• Choose produce that's in season in your area, and purchase local produce when you can. Produce that travels long distances often has more pesticides.
  • Choose lean meats, and remove the skin and extra fat before cooking. Chemicals are stored in fat.
  • Consider drinking filtered water while breastfeeding. While the EPA requires that all tap water meet certain standards, small amounts of many chemicals are found in tap water.

Eat fish - but be picky

It's important to eat a variety of sources of protein while you're nursing – including fish. The American Heart Association recommends fish for a heart-healthy diet.
Some fish (especially cold water fish) also contain DHA and EPA, omega-3 fats that play an important role in brain and eye development that continues during your baby's first year. (Your baby will get these omega-3s from your breast milk.)
Not only does DHA help your baby, but it helps you too. One study found that moms who have lower breast milk levels of DHA, as well as lower seafood consumption, are more likely to develop postpartum depression.
Eat up to 12 ounces of most types of fish and seafood per week, including salmon, shrimp, lake trout, tilapia, catfish, crab, pollack, and scallops. However, some types of fish contain contaminants that can be harmful to pregnant and nursing women and children.
The Environmental Protection Agency and U.S. Department of Agriculture advise not eating four specific types of fish because they contain high levels of mercury: shark, swordfish, king mackerel, and tilefish. Solid white or albacore tuna tends to be higher in mercury than other types of canned tuna. If you eat solid white or albacore tuna, limit your intake to 6 ounces per week.
Other experts and advocacy groups are even more cautious, expanding the list of fish to avoid. Read more about eating fish when you're breastfeeding.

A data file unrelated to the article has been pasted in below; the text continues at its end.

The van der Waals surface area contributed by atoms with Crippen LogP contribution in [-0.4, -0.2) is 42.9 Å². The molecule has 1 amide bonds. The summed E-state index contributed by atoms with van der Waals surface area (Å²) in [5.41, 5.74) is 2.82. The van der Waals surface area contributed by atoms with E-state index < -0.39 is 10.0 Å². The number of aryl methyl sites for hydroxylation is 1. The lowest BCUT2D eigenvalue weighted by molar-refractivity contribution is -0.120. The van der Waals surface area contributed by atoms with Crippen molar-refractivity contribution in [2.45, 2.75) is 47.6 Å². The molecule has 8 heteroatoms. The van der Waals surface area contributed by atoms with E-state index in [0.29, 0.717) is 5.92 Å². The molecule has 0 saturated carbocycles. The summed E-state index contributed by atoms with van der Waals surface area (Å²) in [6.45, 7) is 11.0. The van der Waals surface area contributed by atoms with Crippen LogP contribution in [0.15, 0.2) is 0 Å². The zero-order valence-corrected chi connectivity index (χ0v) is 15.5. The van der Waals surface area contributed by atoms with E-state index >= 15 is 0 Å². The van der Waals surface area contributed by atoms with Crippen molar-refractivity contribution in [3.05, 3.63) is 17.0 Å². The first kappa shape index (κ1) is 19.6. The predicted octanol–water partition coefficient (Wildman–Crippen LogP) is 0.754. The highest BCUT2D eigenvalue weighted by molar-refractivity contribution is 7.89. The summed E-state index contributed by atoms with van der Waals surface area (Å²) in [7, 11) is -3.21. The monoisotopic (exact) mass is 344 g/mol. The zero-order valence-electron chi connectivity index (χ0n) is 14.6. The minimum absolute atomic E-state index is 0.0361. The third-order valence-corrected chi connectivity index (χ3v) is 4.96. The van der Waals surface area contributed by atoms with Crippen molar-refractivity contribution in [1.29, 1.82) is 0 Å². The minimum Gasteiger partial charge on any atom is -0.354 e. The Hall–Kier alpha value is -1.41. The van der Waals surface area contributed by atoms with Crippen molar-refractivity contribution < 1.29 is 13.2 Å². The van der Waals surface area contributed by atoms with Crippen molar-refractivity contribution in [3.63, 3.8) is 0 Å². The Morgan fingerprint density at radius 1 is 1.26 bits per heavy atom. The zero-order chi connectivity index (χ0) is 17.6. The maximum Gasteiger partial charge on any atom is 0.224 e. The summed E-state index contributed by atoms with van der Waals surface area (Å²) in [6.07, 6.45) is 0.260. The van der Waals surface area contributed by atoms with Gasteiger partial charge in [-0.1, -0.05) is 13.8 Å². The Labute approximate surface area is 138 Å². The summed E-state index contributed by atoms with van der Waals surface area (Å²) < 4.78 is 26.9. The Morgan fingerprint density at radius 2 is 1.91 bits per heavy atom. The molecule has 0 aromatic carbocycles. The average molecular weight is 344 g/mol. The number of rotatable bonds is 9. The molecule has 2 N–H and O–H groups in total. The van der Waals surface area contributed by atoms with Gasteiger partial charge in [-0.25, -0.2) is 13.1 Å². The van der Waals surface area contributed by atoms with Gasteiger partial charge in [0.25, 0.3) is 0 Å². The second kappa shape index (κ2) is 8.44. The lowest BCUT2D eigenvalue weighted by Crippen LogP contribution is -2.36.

Go easy on the alcohol

If you time it right, an occasional drink probably won't cause your breastfeeding baby any harm, but in general you may want to hold off on drinking alcohol while you're breastfeeding. Alcohol does enter your breast milk, and having as little as one drink may affect your milk letdown reflex.
Studies show that babies consume less milk in the four hours after Mom consumes an alcoholic beverage. Babies may become drowsy and fall asleep more quickly after their breastfeeding mom drinks alcohol, but they also sleep for a shorter amount of time. (And of course heavy drinking will render you unable to safely care for your baby.)

If you're going to enjoy an occasional alcoholic beverage, keep in mind that it takes two to three hours for your body to eliminate the alcohol in one serving of beer or wine. Specific time frames depend on your size and how much you drink, of course, but the more you drink, the longer it takes – which means that you might want to time that toast for right after a feeding session.
Alcohol isn't stored in breast milk – instead, the level increases and decreases just as it does in your bloodstream – so "pumping and dumping" (using a breast pump to empty your breasts and then throwing out the collected milk) serves no purpose.
Drink water with your alcoholic drink, and eat before or while you drink, to help lower the amount of alcohol in your blood and your milk.

Drink plenty of water and limit caffeine

When you're breastfeeding, your body needs about 16 cups of total fluid a day (this includes fluid within the foods you eat, like fruits and vegetables). There's no need to keep a tally of your liquid intake, though. A good rule of thumb is to drink to thirst – that is, drink whenever you feel the need. If your urine is light colored, it's a good sign that you're well hydrated.
Speaking of fluids, it's okay to have your morning cup of coffee while breastfeeding if you like, but don't overdo it. A small amount of caffeine winds up in your breast milk. It can accumulate in your baby's system because he can't easily break down and excrete it.